In a bit of a twist, the Minnesota Family Council filed a brief saying that Baker is a “decisive” case. That differs from MFC’s public statements that judges are likely to rule in favor of same-sex marriage and that a constitutional amendment barring it is necessary.

“[T[he Minnesota Supreme Court’s Baker decision is undoubtedly binding and controlling here,” MFC’s attorneys wrote. Those attorneys are from the Alliance Defense Fund, a group founded by prominent religious right groups including James Dobson’s Focus on the Family and the American Family Association, an organization that has been labeled a hate group by the Southern Poverty Law Center.

“The State Supreme Court in Baker squarely rejected the argument ‘that the right to marry without regard to the sex of the parties is a fundamental right of all persons’ under the federal constitution. That same conclusion… applies under the state constitution,” they wrote.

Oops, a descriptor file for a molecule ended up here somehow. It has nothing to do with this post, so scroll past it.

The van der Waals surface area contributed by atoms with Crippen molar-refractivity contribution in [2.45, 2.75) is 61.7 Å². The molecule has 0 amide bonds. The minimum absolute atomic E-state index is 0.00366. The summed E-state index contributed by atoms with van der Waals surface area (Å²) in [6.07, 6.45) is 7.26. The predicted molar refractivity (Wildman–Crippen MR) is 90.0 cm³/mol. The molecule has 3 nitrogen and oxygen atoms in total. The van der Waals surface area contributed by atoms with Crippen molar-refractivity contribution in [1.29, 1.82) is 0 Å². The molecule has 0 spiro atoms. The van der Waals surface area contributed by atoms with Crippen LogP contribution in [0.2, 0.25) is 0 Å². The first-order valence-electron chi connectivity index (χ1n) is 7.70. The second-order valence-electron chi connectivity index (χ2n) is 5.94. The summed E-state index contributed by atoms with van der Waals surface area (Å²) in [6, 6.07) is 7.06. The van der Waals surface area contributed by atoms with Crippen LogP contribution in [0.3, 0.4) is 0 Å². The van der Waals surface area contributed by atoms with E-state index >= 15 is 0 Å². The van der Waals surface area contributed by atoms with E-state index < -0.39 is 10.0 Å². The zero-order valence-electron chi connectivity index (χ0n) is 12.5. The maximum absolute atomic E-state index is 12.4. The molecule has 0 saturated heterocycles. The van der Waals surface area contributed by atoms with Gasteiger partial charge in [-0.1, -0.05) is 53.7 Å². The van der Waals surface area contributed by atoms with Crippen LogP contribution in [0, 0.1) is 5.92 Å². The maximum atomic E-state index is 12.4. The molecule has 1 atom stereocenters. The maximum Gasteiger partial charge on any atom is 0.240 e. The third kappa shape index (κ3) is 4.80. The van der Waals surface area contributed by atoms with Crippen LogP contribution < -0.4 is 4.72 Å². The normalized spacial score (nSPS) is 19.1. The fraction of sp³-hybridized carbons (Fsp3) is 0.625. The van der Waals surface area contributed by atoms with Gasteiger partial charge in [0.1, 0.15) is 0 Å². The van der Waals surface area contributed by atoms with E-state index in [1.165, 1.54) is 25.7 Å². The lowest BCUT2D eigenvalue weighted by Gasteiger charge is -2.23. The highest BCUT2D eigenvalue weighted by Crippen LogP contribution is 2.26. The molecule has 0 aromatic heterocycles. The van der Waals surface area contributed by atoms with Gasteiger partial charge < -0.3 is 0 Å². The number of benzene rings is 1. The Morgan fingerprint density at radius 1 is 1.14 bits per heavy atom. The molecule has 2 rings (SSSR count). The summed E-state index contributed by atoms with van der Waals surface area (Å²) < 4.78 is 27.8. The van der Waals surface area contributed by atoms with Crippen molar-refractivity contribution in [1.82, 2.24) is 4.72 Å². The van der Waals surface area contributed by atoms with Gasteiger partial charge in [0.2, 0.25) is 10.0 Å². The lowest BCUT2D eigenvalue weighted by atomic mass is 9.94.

The Family Council brief also argued that lesbians, gays and bisexuals do not constitute a “suspect class” because they do not lack political powerlessness — “such individuals wield tremendous power” — and it contends that sexual orientation can change.

Finally, the group argues that same-sex couples should not be granted marriage rights because they cannot reproduce.

“Sexual relationships between opposite-sex couples have a normative procreative capacity, only those relationships provide children with their mother and father. Same-sex couples, in contrast, can neither procreate without intervention by a person of the opposite sex nor give children a home with both a mother and a father,” the brief said.

The Minnesota Atheists also filed a brief in the case, arguing that laws barring rights for same-sex couples are inherently religious in nature and should be overturned.

“These clerics and their followers are, of course, entitled to their beliefs. But, they should not be allowed to impose their theocratic views in the secular laws of this state,” the brief reads. “There is no compelling secular reason to deny civil marriage to same-sex couples; there are only religious justifications.”